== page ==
In a hole in the ground there lived a Hobbit named Bilba Baggins, known to her friends as Billie. Admired and respected by the whole Hobbiton, Billie was quite an unusual Hobbit. She wore trousers, seemed completely disinterested in revels and gossip other Hobbit maidens were preoccupied with, and kept herself busy all day, helping those in need of guidance, support, and sound advice. She possessed knowledge and skills in almost any area a good Hobbit was to succeed, except one exception. A keen observer and a quick mind, she was blind and unaware when it came to her own worth.

Billie was a lovely maiden indeed. Her hair was golden and wavy, full, and glossy, though somewhat unruly, escaping braids, and coiling gently at her neck and temples, especially in rainy and hot days of Hobbiton Summer. Her body was light and nimble, with alluring curves. Her eyes were blue and framed with exceptionally long and fluffy lashes.

When asked by her many friends why she was still not spoken for in her age of bloom, she'd wave her hand dismissively, and mumble something in the sorts of, "Who would want a tomboy such as myself?" While in reality, most prominent bachelors of Hobbiton long time ago lost their hearts to her feisty charm and capable manners. After all, nothing in Hobbiton went without her participation, and everything fell apart when she were to direct her attention to any other matter.

And so, Billie persevered, her days full of gardening, reading, watching after other's children, who adored her from the first look, cooking, and making preserves, long hikes, knitting, embroidery, helping men in the Municipality Council, teaching in the local school, and occasional fishing, which she was quite good at, when one day everything changed, with a knock that came to her door.

Billie was just sitting down to her supper of venison stew, with dried apples, prunes, tubers, wild garlic, and the secret mix of herbs, that had been passed from a generation to a generation of women in her family, when she had to get up, put aside her napkin masterfully embroidered with petunia flowers, and go to the door. She pulled the ends of her velvet, dark green robe's belt tighter, and jerked the round copper handle.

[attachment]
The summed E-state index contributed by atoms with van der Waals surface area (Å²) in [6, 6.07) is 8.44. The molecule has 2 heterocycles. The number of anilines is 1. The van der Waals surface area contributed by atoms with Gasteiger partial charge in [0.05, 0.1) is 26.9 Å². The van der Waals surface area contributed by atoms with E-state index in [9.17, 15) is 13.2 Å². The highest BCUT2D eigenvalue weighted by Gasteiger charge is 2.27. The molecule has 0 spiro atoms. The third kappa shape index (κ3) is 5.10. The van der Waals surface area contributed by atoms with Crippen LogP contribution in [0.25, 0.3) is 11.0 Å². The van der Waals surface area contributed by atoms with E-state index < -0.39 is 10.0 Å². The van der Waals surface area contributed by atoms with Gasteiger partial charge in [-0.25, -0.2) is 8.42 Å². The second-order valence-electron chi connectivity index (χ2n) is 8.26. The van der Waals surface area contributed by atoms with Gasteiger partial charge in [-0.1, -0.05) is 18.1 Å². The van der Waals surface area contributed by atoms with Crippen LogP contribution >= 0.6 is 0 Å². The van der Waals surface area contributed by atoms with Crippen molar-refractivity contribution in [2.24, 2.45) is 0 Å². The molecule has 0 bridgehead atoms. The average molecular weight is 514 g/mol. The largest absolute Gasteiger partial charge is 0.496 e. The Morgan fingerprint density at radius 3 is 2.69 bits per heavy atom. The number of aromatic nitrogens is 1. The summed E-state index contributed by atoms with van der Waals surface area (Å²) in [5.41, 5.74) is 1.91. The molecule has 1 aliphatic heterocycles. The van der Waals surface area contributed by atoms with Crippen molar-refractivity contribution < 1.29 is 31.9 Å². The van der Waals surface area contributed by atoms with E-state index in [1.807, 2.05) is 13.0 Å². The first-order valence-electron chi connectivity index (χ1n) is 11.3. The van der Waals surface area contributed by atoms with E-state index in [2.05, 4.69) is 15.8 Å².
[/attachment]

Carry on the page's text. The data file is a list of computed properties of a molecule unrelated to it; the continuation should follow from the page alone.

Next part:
A Dwarf stood on her threshold. He was tall, looming over her, wide shouldered, and violent looking.

"Dwalin, at your service," he rumbled, and his eyes appreciatively ran her figure.

"Bilba Baggins, at yours," Billie muttered surprised, and the Dwarf smirked lopsidedly.

"Well, lass, will you let me in? And where is it?"

Billie stepped aside, letting him in, and then watched him wipe his feet.

"Where is what?" she asked.

"Supper, lass. Where is the supper, lass?"

Billie gave him a studying look and pressed her fists into her round hips.

"I do not recall inviting any guests tonight, Master Dwarf. So, do not expect much."

"You have temper, lass. I love it!" He chuckled and smirked again. "You are a fiery lass, lass!"

Suddenly he stepped to her and grabbed her hand, that looked small and gentle in his bear paw.

"Roses are red, your eyes are blue! I'm a Dwarf, and a hubby material too!" he announced gleefully, and then broke into booming laughter.

Billie pulled her hand out of his grip, and opened her mouth to berate the insolent man, when another knock came.

While Billie turned to the door, Dwalin disappeared in the depth on her house, stomping loudly.

"Balin, at your service," announced the second Dwarf she found behind her door. This one was older and had smart, twinkling with mirth eyes.

"Bilba Baggins at yours," Billie muttered even quieter than the time before, starting to feel quite alarmed.

"And a fine lass you are, lass." The one called Balin chuckled, and entered her house. "I see my brother is here already, since I see a cloak on the hook, and it is my brother's."

Billie had nothing better to do than invite the Dwarf to join the supper.